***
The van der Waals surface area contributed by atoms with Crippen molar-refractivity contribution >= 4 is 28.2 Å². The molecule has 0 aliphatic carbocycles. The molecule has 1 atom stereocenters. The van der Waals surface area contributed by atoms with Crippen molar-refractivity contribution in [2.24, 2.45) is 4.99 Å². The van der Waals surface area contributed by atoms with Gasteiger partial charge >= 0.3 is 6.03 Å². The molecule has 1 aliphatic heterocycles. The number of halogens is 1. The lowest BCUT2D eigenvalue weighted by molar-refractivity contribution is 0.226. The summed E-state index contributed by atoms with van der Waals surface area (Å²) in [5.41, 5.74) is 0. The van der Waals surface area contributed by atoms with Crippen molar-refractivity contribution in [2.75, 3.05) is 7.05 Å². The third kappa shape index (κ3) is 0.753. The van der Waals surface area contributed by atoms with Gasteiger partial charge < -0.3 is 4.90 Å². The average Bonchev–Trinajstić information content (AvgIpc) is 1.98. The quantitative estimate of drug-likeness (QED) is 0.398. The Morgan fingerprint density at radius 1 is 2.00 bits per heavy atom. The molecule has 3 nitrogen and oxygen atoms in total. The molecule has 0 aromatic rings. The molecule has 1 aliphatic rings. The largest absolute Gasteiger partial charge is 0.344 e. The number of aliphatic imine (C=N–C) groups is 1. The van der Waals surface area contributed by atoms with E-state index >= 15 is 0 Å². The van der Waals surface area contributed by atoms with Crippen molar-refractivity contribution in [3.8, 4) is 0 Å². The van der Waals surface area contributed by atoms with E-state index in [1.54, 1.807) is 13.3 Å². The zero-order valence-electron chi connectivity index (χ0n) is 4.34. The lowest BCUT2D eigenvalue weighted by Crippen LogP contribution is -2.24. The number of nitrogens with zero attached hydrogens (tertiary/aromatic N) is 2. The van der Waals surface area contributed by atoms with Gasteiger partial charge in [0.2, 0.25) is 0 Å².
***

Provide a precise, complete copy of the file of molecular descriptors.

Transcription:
The van der Waals surface area contributed by atoms with Crippen molar-refractivity contribution >= 4 is 28.2 Å². The molecule has 0 aliphatic carbocycles. The molecule has 1 atom stereocenters. The van der Waals surface area contributed by atoms with Crippen molar-refractivity contribution in [2.24, 2.45) is 4.99 Å². The van der Waals surface area contributed by atoms with Gasteiger partial charge >= 0.3 is 6.03 Å². The molecule has 1 aliphatic heterocycles. The number of halogens is 1. The lowest BCUT2D eigenvalue weighted by molar-refractivity contribution is 0.226. The summed E-state index contributed by atoms with van der Waals surface area (Å²) in [5.41, 5.74) is 0. The van der Waals surface area contributed by atoms with Crippen molar-refractivity contribution in [2.75, 3.05) is 7.05 Å². The third kappa shape index (κ3) is 0.753. The van der Waals surface area contributed by atoms with Gasteiger partial charge < -0.3 is 4.90 Å². The average Bonchev–Trinajstić information content (AvgIpc) is 1.98. The quantitative estimate of drug-likeness (QED) is 0.398. The Morgan fingerprint density at radius 1 is 2.00 bits per heavy atom. The molecule has 3 nitrogen and oxygen atoms in total. The molecule has 0 aromatic rings. The molecule has 1 aliphatic rings. The largest absolute Gasteiger partial charge is 0.344 e. The number of aliphatic imine (C=N–C) groups is 1. The van der Waals surface area contributed by atoms with E-state index >= 15 is 0 Å². The van der Waals surface area contributed by atoms with Crippen molar-refractivity contribution in [3.8, 4) is 0 Å². The van der Waals surface area contributed by atoms with E-state index in [1.54, 1.807) is 13.3 Å². The zero-order valence-electron chi connectivity index (χ0n) is 4.34. The lowest BCUT2D eigenvalue weighted by Crippen LogP contribution is -2.24. The number of nitrogens with zero attached hydrogens (tertiary/aromatic N) is 2. The van der Waals surface area contributed by atoms with Gasteiger partial charge in [0.2, 0.25) is 0 Å².